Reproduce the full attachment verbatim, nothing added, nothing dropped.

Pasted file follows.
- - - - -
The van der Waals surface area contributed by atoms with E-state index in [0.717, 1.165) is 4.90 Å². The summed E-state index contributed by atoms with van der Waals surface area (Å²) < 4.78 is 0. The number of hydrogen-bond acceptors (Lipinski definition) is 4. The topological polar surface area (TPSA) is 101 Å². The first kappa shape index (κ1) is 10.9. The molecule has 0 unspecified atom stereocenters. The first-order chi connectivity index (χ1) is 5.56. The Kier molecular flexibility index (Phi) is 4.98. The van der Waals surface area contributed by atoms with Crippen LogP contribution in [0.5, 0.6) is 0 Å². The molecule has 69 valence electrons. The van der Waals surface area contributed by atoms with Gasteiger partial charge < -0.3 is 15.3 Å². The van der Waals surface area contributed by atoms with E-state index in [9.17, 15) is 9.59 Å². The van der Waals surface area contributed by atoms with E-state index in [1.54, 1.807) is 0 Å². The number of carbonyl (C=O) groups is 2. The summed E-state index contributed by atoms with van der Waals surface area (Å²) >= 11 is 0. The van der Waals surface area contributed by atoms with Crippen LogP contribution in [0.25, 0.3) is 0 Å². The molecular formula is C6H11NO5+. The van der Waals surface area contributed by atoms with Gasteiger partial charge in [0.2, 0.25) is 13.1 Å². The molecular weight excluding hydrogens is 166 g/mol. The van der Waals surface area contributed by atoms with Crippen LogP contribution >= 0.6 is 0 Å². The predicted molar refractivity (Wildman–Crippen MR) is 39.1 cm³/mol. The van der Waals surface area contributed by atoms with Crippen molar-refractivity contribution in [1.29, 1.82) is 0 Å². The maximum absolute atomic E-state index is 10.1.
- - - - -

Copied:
The van der Waals surface area contributed by atoms with E-state index in [0.717, 1.165) is 4.90 Å². The summed E-state index contributed by atoms with van der Waals surface area (Å²) < 4.78 is 0. The number of hydrogen-bond acceptors (Lipinski definition) is 4. The topological polar surface area (TPSA) is 101 Å². The first kappa shape index (κ1) is 10.9. The molecule has 0 unspecified atom stereocenters. The first-order chi connectivity index (χ1) is 5.56. The Kier molecular flexibility index (Phi) is 4.98. The van der Waals surface area contributed by atoms with Crippen LogP contribution in [0.5, 0.6) is 0 Å². The molecule has 69 valence electrons. The van der Waals surface area contributed by atoms with Gasteiger partial charge < -0.3 is 15.3 Å². The van der Waals surface area contributed by atoms with E-state index in [9.17, 15) is 9.59 Å². The van der Waals surface area contributed by atoms with E-state index in [1.54, 1.807) is 0 Å². The number of carbonyl (C=O) groups is 2. The summed E-state index contributed by atoms with van der Waals surface area (Å²) >= 11 is 0. The van der Waals surface area contributed by atoms with Crippen LogP contribution in [0.25, 0.3) is 0 Å². The molecular formula is C6H11NO5+. The van der Waals surface area contributed by atoms with Gasteiger partial charge in [0.2, 0.25) is 13.1 Å². The molecular weight excluding hydrogens is 166 g/mol. The van der Waals surface area contributed by atoms with Crippen LogP contribution >= 0.6 is 0 Å². The predicted molar refractivity (Wildman–Crippen MR) is 39.1 cm³/mol. The van der Waals surface area contributed by atoms with Crippen molar-refractivity contribution in [1.29, 1.82) is 0 Å². The maximum absolute atomic E-state index is 10.1.